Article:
The bitter aftertaste of the 2000 presidential election still lingers in the current showdown between Barack Obama and John McCain. Although most of the country now views that strange, sad chapter in our history as a bit distant, it doesn't seem to take much to stir up the cable news pundits or the mainstream media and send them flying off to do stories about the unreliable nature of e-voting or how the vast right-wing conspiracy has led us to the dire state we currently find ourselves in as a country.
Yet, in watching director Jay Roach's brisk, stinging Recount, the sprawling, barely believable 36-day odyssey that resulted in the state of Florida becoming a battleground state -- quite literally -- as the outcome of its population's vote hung in the balance, you never feel the weight of history. In fact, I was reminded of Mike Nichols' vastly underrated 1998 Bill Clinton roman a clef Primary Colors, in that tonally, both films tread very similar paths. The reality of course is that Colors was far more speculative than Recount can afford to be and it's to screenwriter Danny Strong's credit that, for the most part, the entire film feels utterly authentic.
For those who missed living through the tumultuous process, Recount picks up on the morning of Election Day 2000, as Gore aide Ron Klain (Kevin Spacey) prepares to deal with the day's events. As the day progresses, aides on both sides of the aisle begin to notice slight irregularities in various precincts in Florida, which culminates with Gore first conceding, then retracting a concession to then-Texas Gov. George W. Bush (both men are played by actors, whose faces are briefly, if ever, glimpsed).
What follows is a tragic, comic and brutal process of hand recounts, hanging chad (one of the film's funniest moments comes when Ron and fellow aide Michael Whouley, played by Denis Leary, debate the pluralization of chad), legal maneuvers and counter-maneuvers, which results in Democrats and Republicans arguing before the Supreme Court as to who should be president. As the saying goes, if it were a movie, you'd never believe it.
Of course, partisan movie buffs have decried or championed the film (depending upon political persuasion) as being either too one-sided or too damning. While the finished product is far from documentary quality (although Jim Denault's appropriately edgy, hand-held cinematography does provide a welcome dose of energy), there are certainly those who come out looking worse than others. But if screenwriter Strong is to be believed, the script process was extensive, and great pains were taken to at least approximate accuracy. Recount isn't a flawless, bias-free political document, but it's certainly more even-handed than you might expect.
Recount is also aided greatly, aside from director Roach's light touch, a tremendous, star-studded cast: Spacey, Leary, Tom Wilkinson, John Hurt, Ed Begley Jr., Laura Dern, Bob Balaban and Bruce McGill all turn in stellar performances, each finding just the right note and never stooping to mere impersonations. Dern, in particular, finds humanity in Florida Secretary of State Katherine Harris, perhaps one of the episode's most mocked participants.
As of this writing, the 2008 presidential election has yet to unfold, but the questions raised by the 2000 presidential election -- the security of votes, the reliability of precinct captains, the cronyism in local government -- have yet to be answered to most voters' satisfaction. Will Recount be viewed in the coming months as a sobering reminder of our past or a haunting glimpse at our future?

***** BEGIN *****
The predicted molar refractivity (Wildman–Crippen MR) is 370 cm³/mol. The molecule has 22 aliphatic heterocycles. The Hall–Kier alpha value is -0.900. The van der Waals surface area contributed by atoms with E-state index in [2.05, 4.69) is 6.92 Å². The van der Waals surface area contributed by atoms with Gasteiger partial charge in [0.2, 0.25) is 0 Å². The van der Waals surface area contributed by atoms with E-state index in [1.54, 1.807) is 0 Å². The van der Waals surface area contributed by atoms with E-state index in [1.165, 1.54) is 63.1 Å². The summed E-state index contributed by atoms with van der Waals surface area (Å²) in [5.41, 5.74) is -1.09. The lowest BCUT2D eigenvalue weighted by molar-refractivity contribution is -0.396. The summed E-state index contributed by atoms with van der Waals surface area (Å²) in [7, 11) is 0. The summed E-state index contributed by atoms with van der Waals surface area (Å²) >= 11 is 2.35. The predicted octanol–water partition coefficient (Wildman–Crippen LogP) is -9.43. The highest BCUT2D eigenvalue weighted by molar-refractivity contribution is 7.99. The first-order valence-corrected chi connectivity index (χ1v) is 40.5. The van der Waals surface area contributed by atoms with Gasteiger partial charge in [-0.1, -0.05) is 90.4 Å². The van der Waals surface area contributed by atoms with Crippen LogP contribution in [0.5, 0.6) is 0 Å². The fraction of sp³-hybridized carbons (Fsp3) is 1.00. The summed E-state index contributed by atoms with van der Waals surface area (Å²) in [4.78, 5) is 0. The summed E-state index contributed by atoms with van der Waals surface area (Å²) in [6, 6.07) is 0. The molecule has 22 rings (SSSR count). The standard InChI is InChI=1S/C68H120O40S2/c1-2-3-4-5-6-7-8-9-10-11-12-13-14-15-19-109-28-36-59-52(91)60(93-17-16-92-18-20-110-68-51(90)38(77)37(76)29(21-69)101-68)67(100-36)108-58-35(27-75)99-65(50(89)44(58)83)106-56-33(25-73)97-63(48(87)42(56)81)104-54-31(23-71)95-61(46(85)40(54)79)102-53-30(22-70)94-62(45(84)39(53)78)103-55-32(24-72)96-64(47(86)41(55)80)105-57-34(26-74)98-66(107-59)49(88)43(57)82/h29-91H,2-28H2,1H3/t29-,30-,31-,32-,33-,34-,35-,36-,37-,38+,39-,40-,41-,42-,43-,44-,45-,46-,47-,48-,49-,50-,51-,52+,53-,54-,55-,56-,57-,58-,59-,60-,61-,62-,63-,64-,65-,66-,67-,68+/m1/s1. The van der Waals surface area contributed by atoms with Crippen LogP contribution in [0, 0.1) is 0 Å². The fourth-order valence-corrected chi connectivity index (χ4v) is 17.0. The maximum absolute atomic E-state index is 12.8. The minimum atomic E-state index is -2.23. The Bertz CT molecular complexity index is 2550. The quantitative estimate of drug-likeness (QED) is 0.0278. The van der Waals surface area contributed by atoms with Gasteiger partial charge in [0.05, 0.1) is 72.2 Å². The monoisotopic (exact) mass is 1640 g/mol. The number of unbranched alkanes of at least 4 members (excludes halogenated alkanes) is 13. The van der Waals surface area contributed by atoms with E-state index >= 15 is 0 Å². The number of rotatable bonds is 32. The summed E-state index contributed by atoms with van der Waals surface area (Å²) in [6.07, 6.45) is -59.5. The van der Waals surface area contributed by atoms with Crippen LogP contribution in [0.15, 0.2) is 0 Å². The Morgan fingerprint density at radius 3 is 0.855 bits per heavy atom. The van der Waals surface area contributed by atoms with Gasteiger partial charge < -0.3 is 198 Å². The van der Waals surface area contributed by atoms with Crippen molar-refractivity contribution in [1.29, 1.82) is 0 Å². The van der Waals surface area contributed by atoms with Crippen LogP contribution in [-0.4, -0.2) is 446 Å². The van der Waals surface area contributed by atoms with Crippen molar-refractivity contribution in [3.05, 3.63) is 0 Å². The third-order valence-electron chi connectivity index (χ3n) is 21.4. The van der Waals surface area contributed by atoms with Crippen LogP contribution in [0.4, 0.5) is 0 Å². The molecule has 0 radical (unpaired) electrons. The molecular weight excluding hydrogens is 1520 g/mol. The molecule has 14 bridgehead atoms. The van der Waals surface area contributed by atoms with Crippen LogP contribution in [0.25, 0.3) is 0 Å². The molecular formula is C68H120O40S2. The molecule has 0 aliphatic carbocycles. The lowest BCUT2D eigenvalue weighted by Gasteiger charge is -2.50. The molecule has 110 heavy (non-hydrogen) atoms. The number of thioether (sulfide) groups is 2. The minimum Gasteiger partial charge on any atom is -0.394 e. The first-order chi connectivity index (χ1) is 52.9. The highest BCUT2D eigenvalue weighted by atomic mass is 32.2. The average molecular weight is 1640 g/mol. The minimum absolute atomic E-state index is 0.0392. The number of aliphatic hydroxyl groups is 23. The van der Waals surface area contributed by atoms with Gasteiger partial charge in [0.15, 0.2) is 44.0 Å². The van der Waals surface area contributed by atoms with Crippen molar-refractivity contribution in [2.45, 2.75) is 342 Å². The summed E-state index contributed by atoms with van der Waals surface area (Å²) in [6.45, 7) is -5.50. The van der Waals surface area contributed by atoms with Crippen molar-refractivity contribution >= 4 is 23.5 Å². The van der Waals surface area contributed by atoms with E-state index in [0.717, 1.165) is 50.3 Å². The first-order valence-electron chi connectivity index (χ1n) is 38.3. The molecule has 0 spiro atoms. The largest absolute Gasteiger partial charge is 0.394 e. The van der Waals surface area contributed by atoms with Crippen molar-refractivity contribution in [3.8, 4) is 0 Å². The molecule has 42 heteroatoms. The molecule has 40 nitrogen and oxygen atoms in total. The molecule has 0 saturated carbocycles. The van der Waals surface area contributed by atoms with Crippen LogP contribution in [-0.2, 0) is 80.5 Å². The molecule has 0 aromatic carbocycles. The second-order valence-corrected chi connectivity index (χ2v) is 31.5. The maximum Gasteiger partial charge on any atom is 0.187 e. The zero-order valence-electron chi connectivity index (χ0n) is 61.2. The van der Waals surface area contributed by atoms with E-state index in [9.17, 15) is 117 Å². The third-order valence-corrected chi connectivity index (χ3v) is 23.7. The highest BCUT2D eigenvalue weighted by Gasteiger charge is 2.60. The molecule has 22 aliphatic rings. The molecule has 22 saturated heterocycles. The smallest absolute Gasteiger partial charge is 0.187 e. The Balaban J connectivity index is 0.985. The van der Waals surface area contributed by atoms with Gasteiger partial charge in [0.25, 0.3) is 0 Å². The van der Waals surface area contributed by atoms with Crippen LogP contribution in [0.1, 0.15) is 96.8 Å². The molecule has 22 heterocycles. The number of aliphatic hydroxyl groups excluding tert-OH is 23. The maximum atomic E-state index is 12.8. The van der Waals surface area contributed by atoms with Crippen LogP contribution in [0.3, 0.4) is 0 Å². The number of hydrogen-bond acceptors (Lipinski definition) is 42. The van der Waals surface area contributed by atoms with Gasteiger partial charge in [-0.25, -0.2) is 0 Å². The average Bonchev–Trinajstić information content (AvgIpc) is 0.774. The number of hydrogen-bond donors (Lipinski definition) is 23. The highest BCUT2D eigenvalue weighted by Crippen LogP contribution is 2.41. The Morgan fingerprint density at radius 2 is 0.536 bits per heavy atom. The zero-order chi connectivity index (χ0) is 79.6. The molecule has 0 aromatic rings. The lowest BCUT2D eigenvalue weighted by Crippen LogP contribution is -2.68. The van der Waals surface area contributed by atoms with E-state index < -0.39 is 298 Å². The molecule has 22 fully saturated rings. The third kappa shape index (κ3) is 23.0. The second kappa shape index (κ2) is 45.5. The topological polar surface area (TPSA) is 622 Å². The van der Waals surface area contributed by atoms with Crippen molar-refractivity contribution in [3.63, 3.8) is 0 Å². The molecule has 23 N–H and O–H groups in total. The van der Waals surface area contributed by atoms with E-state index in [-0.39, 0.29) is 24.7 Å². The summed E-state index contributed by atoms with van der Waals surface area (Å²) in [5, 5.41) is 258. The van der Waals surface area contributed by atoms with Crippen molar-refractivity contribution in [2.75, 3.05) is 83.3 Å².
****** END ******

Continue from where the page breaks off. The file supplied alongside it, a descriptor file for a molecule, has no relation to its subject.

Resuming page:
Presented in its original aspect ratio of 1.78:1, this anamorphic widescreen transfer sparkles throughout, befitting a very recently filmed production. The colors are vivid throughout, blacks are inky without becoming noisy and the level of detail is expectantly crisp, particularly given the jangled, documentary-style of composing the images. An all-around great looking disc.
The Dolby Digital 5.1 track has precious little to do during Recount except make sure that all the hullabaloo about hanging chad and counter-suits is heard crisply and clearly. That job it does very well, providing a smooth, clean soundstage with no discernible distortion or other aural hiccup. An optional Spanish Dolby 2.0 track is provided, as are optional English, Spanish and French subtitles.
Roach and Strong sit for a fascinating, revealing commentary track that outlines the film's creation (on a touching note, Roach and Strong dedicate the film to the late Sydney Pollack, who was working on the film before withdrawing because of illness and retains an executive producing credit). The commentary track is essential listening for fans of the film. The eight minute, 36 second featurette "The True Inside Story of the 2000 Presidential Election" (presented in anamorphic widescreen) finds author/CNN contributor Jeffrey Toobin and Strong discussing the events from 2000. The seven minute, 16 second featurette "A Conversation Between Kevin Spacey and the Real Ron Klain" (presented in anamorphic widescreen) is an engaging discussion between actor and subject, as is the five minute, 26 second featurette "A Conversation Between Bob Balaban and the Real Ben Ginsberg" (presented in anamorphic widescreen).
While the finished product is far from documentary quality, there are certainly those in Recount who come out looking worse than others. But if screenwriter Danny Strong is to be believed, the script process was extensive, and great pains were taken to at least approximate accuracy. Recount isn't a flawless, bias-free political document, but it's certainly more even-handed than you might expect. Recommended.